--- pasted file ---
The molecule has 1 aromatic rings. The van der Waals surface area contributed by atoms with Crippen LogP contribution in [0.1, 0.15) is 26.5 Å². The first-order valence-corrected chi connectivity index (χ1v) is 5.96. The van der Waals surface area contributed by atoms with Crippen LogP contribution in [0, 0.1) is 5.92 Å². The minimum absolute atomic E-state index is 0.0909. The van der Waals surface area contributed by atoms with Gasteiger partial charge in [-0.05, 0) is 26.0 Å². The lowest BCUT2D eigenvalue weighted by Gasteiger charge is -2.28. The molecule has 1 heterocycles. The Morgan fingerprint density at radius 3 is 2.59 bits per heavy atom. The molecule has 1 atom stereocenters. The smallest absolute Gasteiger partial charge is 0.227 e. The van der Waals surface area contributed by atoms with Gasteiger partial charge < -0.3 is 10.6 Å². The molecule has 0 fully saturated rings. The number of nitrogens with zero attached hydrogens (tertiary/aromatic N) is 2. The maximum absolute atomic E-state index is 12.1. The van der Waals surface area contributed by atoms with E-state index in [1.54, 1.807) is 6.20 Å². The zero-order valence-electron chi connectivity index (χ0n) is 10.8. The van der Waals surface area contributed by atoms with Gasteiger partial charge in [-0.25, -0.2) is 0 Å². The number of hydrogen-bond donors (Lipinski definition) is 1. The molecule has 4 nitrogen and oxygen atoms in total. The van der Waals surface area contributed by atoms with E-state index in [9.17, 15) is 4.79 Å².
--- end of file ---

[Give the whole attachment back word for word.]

The molecule has 1 aromatic rings. The van der Waals surface area contributed by atoms with Crippen LogP contribution in [0.1, 0.15) is 26.5 Å². The first-order valence-corrected chi connectivity index (χ1v) is 5.96. The van der Waals surface area contributed by atoms with Crippen LogP contribution in [0, 0.1) is 5.92 Å². The minimum absolute atomic E-state index is 0.0909. The van der Waals surface area contributed by atoms with Gasteiger partial charge in [-0.05, 0) is 26.0 Å². The lowest BCUT2D eigenvalue weighted by Gasteiger charge is -2.28. The molecule has 1 heterocycles. The Morgan fingerprint density at radius 3 is 2.59 bits per heavy atom. The molecule has 1 atom stereocenters. The smallest absolute Gasteiger partial charge is 0.227 e. The van der Waals surface area contributed by atoms with Gasteiger partial charge < -0.3 is 10.6 Å². The molecule has 0 fully saturated rings. The number of nitrogens with zero attached hydrogens (tertiary/aromatic N) is 2. The maximum absolute atomic E-state index is 12.1. The van der Waals surface area contributed by atoms with E-state index in [1.54, 1.807) is 6.20 Å². The zero-order valence-electron chi connectivity index (χ0n) is 10.8. The van der Waals surface area contributed by atoms with Gasteiger partial charge in [-0.25, -0.2) is 0 Å². The number of hydrogen-bond donors (Lipinski definition) is 1. The molecule has 4 nitrogen and oxygen atoms in total. The van der Waals surface area contributed by atoms with E-state index in [9.17, 15) is 4.79 Å².